Almost 20 years ago, Jack Zenger and Joe Folkman began a two-year research project to review 360 assessments on over 20,000 leaders. They sought to pinpoint the leadership competencies differentiating the top 10 percent of leaders from the bottom 10 percent of leaders. Jack and Joe correlated assessments of the best and worst leaders against organizational results such as employee engagement, retention, quality, productivity, safety, customer satisfaction, sales, and profitability. From dozens of leadership competencies, they found 16 that reliably predicted those outcomes. The first edition of their book, The Extraordinary Leader: Turning Good Managers into Great Leaders, published in 2002, formed the foundation for a unique 360 strengths-based assessment and development process.
After seven years of work with leading global companies using their counterintuitive approaches, Jack and Joe updated their book in with a second edition in 2009. This edition featured 20 key insights on leadership development.
In 2012 Jack and Joe continued to update their work and condensed key learning and applications in their book How to Be Exceptional: Drive Leadership Success by Magnifying Your Strengths. That was the same year Jack and I reconnected and renewed an old partnership.
Last month, McGraw Hill published Jack and Joe’s latest update in a third edition to this ongoing work. The New Extraordinary Leader reaffirms previous research and draws new lessons from a database now over five times bigger than the original; 1,500,000 questionnaires by direct reports, peers, bosses assessing over 121,000 leaders.
Some of the original 16 competencies are revised and reworded. However, their impact on results continues to reliably correlate to organizational outcomes. Three new competencies emerged; making decisions, risk-taking, and valuing diversity. As before, research shows that a leader doesn’t have to be great at 19 competencies. Top performance in 4 to 5 competencies elevates leadership performance to the top 10 percent of leaders delivering outstanding results. Cross-training to leverage strengths is the fulcrum.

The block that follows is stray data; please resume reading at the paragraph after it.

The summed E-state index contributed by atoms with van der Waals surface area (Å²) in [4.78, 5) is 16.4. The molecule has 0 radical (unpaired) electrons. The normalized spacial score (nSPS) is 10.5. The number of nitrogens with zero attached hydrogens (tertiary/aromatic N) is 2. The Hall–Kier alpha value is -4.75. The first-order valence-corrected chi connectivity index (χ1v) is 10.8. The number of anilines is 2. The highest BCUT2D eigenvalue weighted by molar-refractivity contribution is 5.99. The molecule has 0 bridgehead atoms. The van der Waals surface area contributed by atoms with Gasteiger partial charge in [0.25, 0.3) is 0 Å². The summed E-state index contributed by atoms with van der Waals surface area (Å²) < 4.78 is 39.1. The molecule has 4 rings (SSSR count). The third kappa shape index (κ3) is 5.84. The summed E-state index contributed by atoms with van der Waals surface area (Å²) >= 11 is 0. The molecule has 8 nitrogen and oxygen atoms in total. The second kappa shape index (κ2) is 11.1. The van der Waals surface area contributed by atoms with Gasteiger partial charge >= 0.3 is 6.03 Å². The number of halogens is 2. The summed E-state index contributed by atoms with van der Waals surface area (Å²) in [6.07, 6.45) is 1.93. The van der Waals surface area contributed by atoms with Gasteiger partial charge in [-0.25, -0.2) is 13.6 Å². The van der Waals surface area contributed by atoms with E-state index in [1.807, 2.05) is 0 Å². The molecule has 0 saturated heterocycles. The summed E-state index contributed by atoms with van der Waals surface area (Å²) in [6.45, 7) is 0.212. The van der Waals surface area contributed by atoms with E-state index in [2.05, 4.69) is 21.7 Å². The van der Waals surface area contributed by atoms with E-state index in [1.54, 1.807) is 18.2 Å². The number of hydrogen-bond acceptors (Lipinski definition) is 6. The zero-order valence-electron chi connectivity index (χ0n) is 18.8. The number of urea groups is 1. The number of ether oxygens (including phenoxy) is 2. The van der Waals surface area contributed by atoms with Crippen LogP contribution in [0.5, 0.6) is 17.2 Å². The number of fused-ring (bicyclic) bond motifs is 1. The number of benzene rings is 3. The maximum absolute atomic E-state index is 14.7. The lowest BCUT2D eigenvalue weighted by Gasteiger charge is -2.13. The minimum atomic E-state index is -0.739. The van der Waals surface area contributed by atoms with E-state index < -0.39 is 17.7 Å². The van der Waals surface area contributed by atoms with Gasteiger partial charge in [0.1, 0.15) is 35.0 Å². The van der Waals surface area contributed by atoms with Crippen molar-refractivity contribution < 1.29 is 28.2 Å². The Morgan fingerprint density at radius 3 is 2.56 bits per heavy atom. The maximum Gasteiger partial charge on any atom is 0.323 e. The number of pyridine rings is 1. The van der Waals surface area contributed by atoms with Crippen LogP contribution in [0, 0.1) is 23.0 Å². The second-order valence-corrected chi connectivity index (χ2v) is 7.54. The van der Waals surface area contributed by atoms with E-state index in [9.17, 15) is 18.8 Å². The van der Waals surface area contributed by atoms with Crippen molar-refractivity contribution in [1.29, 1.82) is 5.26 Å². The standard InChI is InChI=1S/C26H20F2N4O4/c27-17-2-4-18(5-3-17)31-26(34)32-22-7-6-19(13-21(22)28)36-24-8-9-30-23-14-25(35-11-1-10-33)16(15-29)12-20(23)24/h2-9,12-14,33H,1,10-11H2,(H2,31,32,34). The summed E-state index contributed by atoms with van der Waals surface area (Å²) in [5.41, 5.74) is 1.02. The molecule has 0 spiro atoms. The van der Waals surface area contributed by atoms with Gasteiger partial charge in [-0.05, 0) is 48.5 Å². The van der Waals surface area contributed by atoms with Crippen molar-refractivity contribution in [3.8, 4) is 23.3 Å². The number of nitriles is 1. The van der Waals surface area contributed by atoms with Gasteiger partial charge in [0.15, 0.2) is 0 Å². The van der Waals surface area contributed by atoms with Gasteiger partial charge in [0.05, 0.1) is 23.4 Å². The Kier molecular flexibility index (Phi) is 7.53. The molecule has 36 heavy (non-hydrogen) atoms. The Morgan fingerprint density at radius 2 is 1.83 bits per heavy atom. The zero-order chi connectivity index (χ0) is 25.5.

Here are the additional insights emerging from Zenger Folkman’s latest research:
- Leaders must take responsibility for their own development
- The organization can provide significant assistance in developing leadership
- Organizations are waiting far too long to begin developing leadership skills
- Leadership is needed and occurs at all levels throughout the organization
- Optimum leadership behavior is remarkably similar at all levels of an organization
- Filling an organization’s leadership pipeline demands scale
- Leadership effectiveness is highly contagious
- Leadership effectiveness in an organization seldom exceeds that of the person at the top
- Effective leadership requires integration with regular job duties
- One key to effective development is frequent and sustained long-term sustainment activities
- Women are better leaders than men
- Effective leadership development demands measurement
- The medium by which leadership is practiced is communication
Best-selling leadership author, Jim Kouzes, “fell in love on page one” with The New Extraordinary Leader because it attacks unsupportable assumptions about leadership through exceptional research. It’s not “a hackneyed rehashing of tired nostrums.” Executive coach and best-selling author, Marshall Goldsmith, says the book goes beyond anecdotes or war stories to build on comprehensive research and is “destined to be a classic in our field.”
The solid, evidence-based approach behind all the extraordinary leader books and development approaches and their strength-based process are major reasons The CLEMMER Group partnered with Zenger Folkman. The New Extraordinary Leader updates that research and brings practical, how-to applications to boosting leadership effectiveness.